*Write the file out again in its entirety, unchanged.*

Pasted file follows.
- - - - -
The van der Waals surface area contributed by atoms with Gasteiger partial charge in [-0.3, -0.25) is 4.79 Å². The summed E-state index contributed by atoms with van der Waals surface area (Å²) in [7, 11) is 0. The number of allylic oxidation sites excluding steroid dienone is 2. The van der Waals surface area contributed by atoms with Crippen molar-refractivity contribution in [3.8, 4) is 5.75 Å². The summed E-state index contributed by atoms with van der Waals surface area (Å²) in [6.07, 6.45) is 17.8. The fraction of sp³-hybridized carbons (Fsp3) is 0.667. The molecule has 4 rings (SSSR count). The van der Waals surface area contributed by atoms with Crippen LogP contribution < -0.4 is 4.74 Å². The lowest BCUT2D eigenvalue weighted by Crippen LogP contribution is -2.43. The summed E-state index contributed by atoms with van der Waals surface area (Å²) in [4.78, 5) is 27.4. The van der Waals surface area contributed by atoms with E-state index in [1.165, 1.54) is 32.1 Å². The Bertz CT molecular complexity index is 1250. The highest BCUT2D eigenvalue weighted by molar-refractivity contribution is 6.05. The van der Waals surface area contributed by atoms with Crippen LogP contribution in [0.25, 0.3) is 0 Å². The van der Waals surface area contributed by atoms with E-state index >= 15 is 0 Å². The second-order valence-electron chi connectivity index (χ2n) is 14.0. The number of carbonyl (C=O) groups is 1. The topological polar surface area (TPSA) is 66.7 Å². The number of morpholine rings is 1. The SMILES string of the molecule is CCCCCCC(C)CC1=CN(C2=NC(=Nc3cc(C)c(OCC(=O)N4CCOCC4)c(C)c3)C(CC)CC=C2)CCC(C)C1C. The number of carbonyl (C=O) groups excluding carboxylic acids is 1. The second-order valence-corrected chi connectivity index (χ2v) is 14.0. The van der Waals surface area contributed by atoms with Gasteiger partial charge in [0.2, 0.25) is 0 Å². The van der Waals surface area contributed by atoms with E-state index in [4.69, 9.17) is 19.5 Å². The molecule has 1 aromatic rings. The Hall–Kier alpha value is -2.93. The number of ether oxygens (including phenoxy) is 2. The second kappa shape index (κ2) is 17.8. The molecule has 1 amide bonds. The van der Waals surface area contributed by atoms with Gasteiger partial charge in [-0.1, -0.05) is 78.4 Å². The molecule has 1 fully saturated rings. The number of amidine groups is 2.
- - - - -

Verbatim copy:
The van der Waals surface area contributed by atoms with Gasteiger partial charge in [-0.3, -0.25) is 4.79 Å². The summed E-state index contributed by atoms with van der Waals surface area (Å²) in [7, 11) is 0. The number of allylic oxidation sites excluding steroid dienone is 2. The van der Waals surface area contributed by atoms with Crippen molar-refractivity contribution in [3.8, 4) is 5.75 Å². The summed E-state index contributed by atoms with van der Waals surface area (Å²) in [6.07, 6.45) is 17.8. The fraction of sp³-hybridized carbons (Fsp3) is 0.667. The molecule has 4 rings (SSSR count). The van der Waals surface area contributed by atoms with Crippen LogP contribution < -0.4 is 4.74 Å². The lowest BCUT2D eigenvalue weighted by Crippen LogP contribution is -2.43. The summed E-state index contributed by atoms with van der Waals surface area (Å²) in [4.78, 5) is 27.4. The van der Waals surface area contributed by atoms with E-state index in [1.165, 1.54) is 32.1 Å². The Bertz CT molecular complexity index is 1250. The highest BCUT2D eigenvalue weighted by molar-refractivity contribution is 6.05. The van der Waals surface area contributed by atoms with Crippen LogP contribution in [0.25, 0.3) is 0 Å². The van der Waals surface area contributed by atoms with E-state index >= 15 is 0 Å². The second-order valence-electron chi connectivity index (χ2n) is 14.0. The number of carbonyl (C=O) groups is 1. The topological polar surface area (TPSA) is 66.7 Å². The number of morpholine rings is 1. The SMILES string of the molecule is CCCCCCC(C)CC1=CN(C2=NC(=Nc3cc(C)c(OCC(=O)N4CCOCC4)c(C)c3)C(CC)CC=C2)CCC(C)C1C. The number of carbonyl (C=O) groups excluding carboxylic acids is 1. The second-order valence-corrected chi connectivity index (χ2v) is 14.0. The van der Waals surface area contributed by atoms with Gasteiger partial charge in [0.2, 0.25) is 0 Å². The van der Waals surface area contributed by atoms with E-state index in [4.69, 9.17) is 19.5 Å². The molecule has 1 aromatic rings. The Hall–Kier alpha value is -2.93. The number of ether oxygens (including phenoxy) is 2. The second kappa shape index (κ2) is 17.8. The molecule has 1 amide bonds. The van der Waals surface area contributed by atoms with Gasteiger partial charge in [-0.1, -0.05) is 78.4 Å². The molecule has 1 fully saturated rings. The number of amidine groups is 2.